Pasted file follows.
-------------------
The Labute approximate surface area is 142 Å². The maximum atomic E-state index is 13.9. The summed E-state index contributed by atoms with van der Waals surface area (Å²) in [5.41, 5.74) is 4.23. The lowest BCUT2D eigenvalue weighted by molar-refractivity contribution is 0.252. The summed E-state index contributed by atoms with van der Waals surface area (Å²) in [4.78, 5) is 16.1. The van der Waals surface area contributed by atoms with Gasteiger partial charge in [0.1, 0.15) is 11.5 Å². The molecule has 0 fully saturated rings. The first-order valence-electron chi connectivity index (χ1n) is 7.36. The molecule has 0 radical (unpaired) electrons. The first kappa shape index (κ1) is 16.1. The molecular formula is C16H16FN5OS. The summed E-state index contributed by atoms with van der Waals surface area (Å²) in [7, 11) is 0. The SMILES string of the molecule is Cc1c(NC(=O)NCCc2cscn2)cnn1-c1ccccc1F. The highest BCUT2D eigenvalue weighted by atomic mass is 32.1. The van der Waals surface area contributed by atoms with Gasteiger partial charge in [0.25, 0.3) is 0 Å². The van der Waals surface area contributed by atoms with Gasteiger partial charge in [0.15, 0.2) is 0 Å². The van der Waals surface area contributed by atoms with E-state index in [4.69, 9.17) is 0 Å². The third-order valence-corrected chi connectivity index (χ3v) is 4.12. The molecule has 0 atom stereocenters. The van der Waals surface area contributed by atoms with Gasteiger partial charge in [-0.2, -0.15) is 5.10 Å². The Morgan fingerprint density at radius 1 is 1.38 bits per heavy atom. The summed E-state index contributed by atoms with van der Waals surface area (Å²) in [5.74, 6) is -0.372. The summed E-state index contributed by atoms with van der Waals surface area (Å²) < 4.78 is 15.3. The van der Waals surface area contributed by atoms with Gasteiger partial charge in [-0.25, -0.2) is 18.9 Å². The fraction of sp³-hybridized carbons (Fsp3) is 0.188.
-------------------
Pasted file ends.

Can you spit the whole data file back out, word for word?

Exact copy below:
The Labute approximate surface area is 142 Å². The maximum atomic E-state index is 13.9. The summed E-state index contributed by atoms with van der Waals surface area (Å²) in [5.41, 5.74) is 4.23. The lowest BCUT2D eigenvalue weighted by molar-refractivity contribution is 0.252. The summed E-state index contributed by atoms with van der Waals surface area (Å²) in [4.78, 5) is 16.1. The van der Waals surface area contributed by atoms with Gasteiger partial charge in [0.1, 0.15) is 11.5 Å². The molecule has 0 fully saturated rings. The first-order valence-electron chi connectivity index (χ1n) is 7.36. The molecule has 0 radical (unpaired) electrons. The first kappa shape index (κ1) is 16.1. The molecular formula is C16H16FN5OS. The summed E-state index contributed by atoms with van der Waals surface area (Å²) in [7, 11) is 0. The SMILES string of the molecule is Cc1c(NC(=O)NCCc2cscn2)cnn1-c1ccccc1F. The highest BCUT2D eigenvalue weighted by atomic mass is 32.1. The van der Waals surface area contributed by atoms with Gasteiger partial charge in [0.25, 0.3) is 0 Å². The van der Waals surface area contributed by atoms with Gasteiger partial charge in [0.15, 0.2) is 0 Å². The van der Waals surface area contributed by atoms with E-state index in [4.69, 9.17) is 0 Å². The third-order valence-corrected chi connectivity index (χ3v) is 4.12. The molecule has 0 atom stereocenters. The van der Waals surface area contributed by atoms with Gasteiger partial charge in [-0.2, -0.15) is 5.10 Å². The Morgan fingerprint density at radius 1 is 1.38 bits per heavy atom. The summed E-state index contributed by atoms with van der Waals surface area (Å²) in [5.74, 6) is -0.372. The summed E-state index contributed by atoms with van der Waals surface area (Å²) < 4.78 is 15.3. The van der Waals surface area contributed by atoms with Gasteiger partial charge in [-0.25, -0.2) is 18.9 Å². The fraction of sp³-hybridized carbons (Fsp3) is 0.188.